So, as you probably figured, the most significant piece in my collection is my brother-in-laws original Intellivision that I mentioned earlier.  Yes, generally speaking I do love the fun that we experience when we play games, have fun and compete against each other, and it’s “cool” to have items that are considered valuable, but it’s the memories of the great times that we had while playing them that are most important to me.  This old Intellivision is the perfect representation of these memories.

N: What’s your favorite part of collecting video games? Is it the thrill of adding more to your collection? Or is it the community in which you’ve built that fuels your passion?

P: That’s a very good question, and I have to say that it’s a bit of both.  I’ve always been very drawn to collecting things, such as sports cards, autographs, movies, as well as video games, of course, so it’s part of my psyche.  I’m simply a born collector.

When I really started into YouTube, I didn’t realize the potential to meet so many great people in the community.  I had seen and met may of the friends that my son had made, but since then I’ve interacted with so many different individuals and groups, and it’s been such an overall positive experience.  There are so many special people in the YouTube gaming world, and I feel very lucky to have had the opportunity to meet so many, even if only virtually!

N: Your latest YouTube video detailing that massive Xbox haul was very entertaining to watch. Have Xbox systems always been something that you’ve been collecting for or has it been more recent? What’s your crown jewel in your Xbox collection?

P: I’m glad that you enjoyed watching the video on my recent Xbox haul, because I certainly had fun making it! I got my first Xbox fairly late in the game, the summer of 2004.  There were already tons of great games out for the system, and I found one at a great deal.  I picked up the odd game for the system, and had a library of around 25-30 games, which was respectable, but nothing special.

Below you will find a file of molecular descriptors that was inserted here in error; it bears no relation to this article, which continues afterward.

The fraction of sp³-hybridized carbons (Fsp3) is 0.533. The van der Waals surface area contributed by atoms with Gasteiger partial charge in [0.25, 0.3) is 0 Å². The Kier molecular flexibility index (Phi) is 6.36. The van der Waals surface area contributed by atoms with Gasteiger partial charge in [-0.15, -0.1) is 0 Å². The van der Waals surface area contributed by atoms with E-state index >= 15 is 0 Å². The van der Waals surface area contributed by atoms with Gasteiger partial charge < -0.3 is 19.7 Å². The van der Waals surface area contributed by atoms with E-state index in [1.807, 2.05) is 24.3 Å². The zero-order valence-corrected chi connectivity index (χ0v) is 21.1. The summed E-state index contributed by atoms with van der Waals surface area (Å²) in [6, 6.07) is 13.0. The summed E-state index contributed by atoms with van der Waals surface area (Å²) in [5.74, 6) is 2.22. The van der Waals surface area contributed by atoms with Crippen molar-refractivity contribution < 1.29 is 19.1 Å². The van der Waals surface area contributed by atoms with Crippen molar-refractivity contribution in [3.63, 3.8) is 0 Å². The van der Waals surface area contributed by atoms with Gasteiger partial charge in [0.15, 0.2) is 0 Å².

When I got back into serious collecting around 2016, I focused on Atari and NES mostly, but as I collected more and more I really wanted to have a quest, a goal of having and entire library for one of my systems.  By that time, the NES just wasn’t financially viable even if it was cart only.  There are simply too many variants and extremely rare games for the Atari VCS/2600.  Also, I already had a good start on the 125 count Intellivision Library, so although I wanted that too, I wanted to choose a system that I could actively work on, finding excellent quality games, readily available, and at prices where I could realistically buy lots of games! 

About a week before my son and I were going down to Too Many Games 2017 in Oaks, PA, one of my son’s friends, RGT85 (back when he had 5000 subs instead of 325,000), posted a video on YouTube pointing out some of the original Xbox games to get then, because their price would be rising once they were playable on the Xbox One.  Well, I took that as my sign.  My short term quest at that moment, was to find all of the games that he mentioned while I was down at TMG, and my long term goal….well it’s still going at 553 and counting! 

The gem of my Xbox collection has to be my copy of Outrun 2006: Coast to Coast.  My motto since I started the quest for the whole set has been to get as many of the higher value games as quickly as I could.  I figured that these would be the ones going up the most, and it’s pretty much proven to be true.  I was lucky enough to have found my copy of Coast to Coast at a pawn shop back in 2018, and for a price less than half of the going price! Plus it was in Canadian dollars! I was so very fortunate!

N: Videos on your channel centered around pickups always seem to debut a very tasty brew. I love getting to see some interesting craft beers that I’ve never heard of before.  What’s your go-to beer and why? Have you always highlighted amazing brewery delicacies?

P: My wife and I both like trying different craft beer as often as we can.  The microbrewery business is huge even in this lowly populated area, I suppose as it is everywhere else, really.  Somewhere along the line, probable 20 or 30 videos in, I just happened to be drinking an interesting beer while I was making a pick-up video, so I decided to talk about it, because frankly, people generally love beer!  I realize that the vast majority of my viewers will never get to try these local brands, but some may, and in any case, I think it’s pretty interesting.